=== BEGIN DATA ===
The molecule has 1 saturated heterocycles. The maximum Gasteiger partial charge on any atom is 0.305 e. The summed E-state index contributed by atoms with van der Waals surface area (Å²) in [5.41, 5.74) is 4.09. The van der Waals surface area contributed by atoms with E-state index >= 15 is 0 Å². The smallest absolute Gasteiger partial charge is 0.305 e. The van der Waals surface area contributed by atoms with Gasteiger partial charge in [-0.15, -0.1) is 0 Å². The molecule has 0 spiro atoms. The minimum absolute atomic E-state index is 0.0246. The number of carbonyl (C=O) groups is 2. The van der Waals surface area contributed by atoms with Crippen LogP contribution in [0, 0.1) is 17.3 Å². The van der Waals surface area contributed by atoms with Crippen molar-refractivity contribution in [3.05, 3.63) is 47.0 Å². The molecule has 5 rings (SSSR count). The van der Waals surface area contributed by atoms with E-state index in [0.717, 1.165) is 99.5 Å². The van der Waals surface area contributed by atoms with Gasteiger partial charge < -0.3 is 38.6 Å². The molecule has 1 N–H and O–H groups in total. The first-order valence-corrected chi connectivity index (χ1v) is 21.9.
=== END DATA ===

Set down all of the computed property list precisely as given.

The molecule has 1 saturated heterocycles. The maximum Gasteiger partial charge on any atom is 0.305 e. The summed E-state index contributed by atoms with van der Waals surface area (Å²) in [5.41, 5.74) is 4.09. The van der Waals surface area contributed by atoms with E-state index >= 15 is 0 Å². The smallest absolute Gasteiger partial charge is 0.305 e. The van der Waals surface area contributed by atoms with Gasteiger partial charge in [-0.15, -0.1) is 0 Å². The molecule has 0 spiro atoms. The minimum absolute atomic E-state index is 0.0246. The number of carbonyl (C=O) groups is 2. The van der Waals surface area contributed by atoms with Crippen LogP contribution in [0, 0.1) is 17.3 Å². The van der Waals surface area contributed by atoms with Crippen molar-refractivity contribution in [3.05, 3.63) is 47.0 Å². The molecule has 5 rings (SSSR count). The van der Waals surface area contributed by atoms with E-state index in [0.717, 1.165) is 99.5 Å². The van der Waals surface area contributed by atoms with Gasteiger partial charge < -0.3 is 38.6 Å². The molecule has 1 N–H and O–H groups in total. The first-order valence-corrected chi connectivity index (χ1v) is 21.9.